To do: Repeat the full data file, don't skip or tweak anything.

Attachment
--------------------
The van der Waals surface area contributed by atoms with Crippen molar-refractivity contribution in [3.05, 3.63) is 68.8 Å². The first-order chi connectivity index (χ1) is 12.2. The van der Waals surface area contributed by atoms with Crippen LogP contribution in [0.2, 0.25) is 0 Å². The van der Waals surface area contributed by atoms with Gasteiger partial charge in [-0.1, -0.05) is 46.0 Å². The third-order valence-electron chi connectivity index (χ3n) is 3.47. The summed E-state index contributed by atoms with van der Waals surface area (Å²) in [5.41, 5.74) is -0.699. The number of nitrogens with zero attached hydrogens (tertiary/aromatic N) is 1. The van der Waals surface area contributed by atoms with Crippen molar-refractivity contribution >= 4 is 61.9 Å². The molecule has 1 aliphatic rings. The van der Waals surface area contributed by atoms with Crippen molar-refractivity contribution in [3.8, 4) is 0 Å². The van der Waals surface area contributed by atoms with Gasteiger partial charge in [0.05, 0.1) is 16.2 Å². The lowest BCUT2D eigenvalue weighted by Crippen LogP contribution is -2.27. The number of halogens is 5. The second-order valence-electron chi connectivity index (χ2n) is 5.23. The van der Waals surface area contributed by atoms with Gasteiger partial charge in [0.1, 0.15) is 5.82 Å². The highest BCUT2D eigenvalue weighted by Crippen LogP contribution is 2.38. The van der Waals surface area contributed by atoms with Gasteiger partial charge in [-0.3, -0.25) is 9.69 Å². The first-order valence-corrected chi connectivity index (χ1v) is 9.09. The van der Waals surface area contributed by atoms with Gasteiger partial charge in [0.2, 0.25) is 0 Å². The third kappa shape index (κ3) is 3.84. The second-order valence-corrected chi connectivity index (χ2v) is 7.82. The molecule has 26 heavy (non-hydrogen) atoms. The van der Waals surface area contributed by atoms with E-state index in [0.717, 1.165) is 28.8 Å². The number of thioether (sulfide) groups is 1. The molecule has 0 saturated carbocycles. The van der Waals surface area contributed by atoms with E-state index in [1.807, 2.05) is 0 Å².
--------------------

The van der Waals surface area contributed by atoms with Crippen molar-refractivity contribution in [3.05, 3.63) is 68.8 Å². The first-order chi connectivity index (χ1) is 12.2. The van der Waals surface area contributed by atoms with Crippen LogP contribution in [0.2, 0.25) is 0 Å². The van der Waals surface area contributed by atoms with Gasteiger partial charge in [-0.1, -0.05) is 46.0 Å². The third-order valence-electron chi connectivity index (χ3n) is 3.47. The summed E-state index contributed by atoms with van der Waals surface area (Å²) in [5.41, 5.74) is -0.699. The number of nitrogens with zero attached hydrogens (tertiary/aromatic N) is 1. The van der Waals surface area contributed by atoms with Crippen molar-refractivity contribution >= 4 is 61.9 Å². The molecule has 1 aliphatic rings. The van der Waals surface area contributed by atoms with Crippen molar-refractivity contribution in [3.8, 4) is 0 Å². The van der Waals surface area contributed by atoms with Gasteiger partial charge in [0.05, 0.1) is 16.2 Å². The lowest BCUT2D eigenvalue weighted by Crippen LogP contribution is -2.27. The number of halogens is 5. The second-order valence-electron chi connectivity index (χ2n) is 5.23. The van der Waals surface area contributed by atoms with Gasteiger partial charge in [0.1, 0.15) is 5.82 Å². The highest BCUT2D eigenvalue weighted by Crippen LogP contribution is 2.38. The van der Waals surface area contributed by atoms with Gasteiger partial charge in [-0.3, -0.25) is 9.69 Å². The first-order valence-corrected chi connectivity index (χ1v) is 9.09. The van der Waals surface area contributed by atoms with Gasteiger partial charge in [0.2, 0.25) is 0 Å². The third kappa shape index (κ3) is 3.84. The second-order valence-corrected chi connectivity index (χ2v) is 7.82. The molecule has 26 heavy (non-hydrogen) atoms. The van der Waals surface area contributed by atoms with E-state index in [0.717, 1.165) is 28.8 Å². The number of thioether (sulfide) groups is 1. The molecule has 0 saturated carbocycles. The van der Waals surface area contributed by atoms with E-state index in [1.807, 2.05) is 0 Å².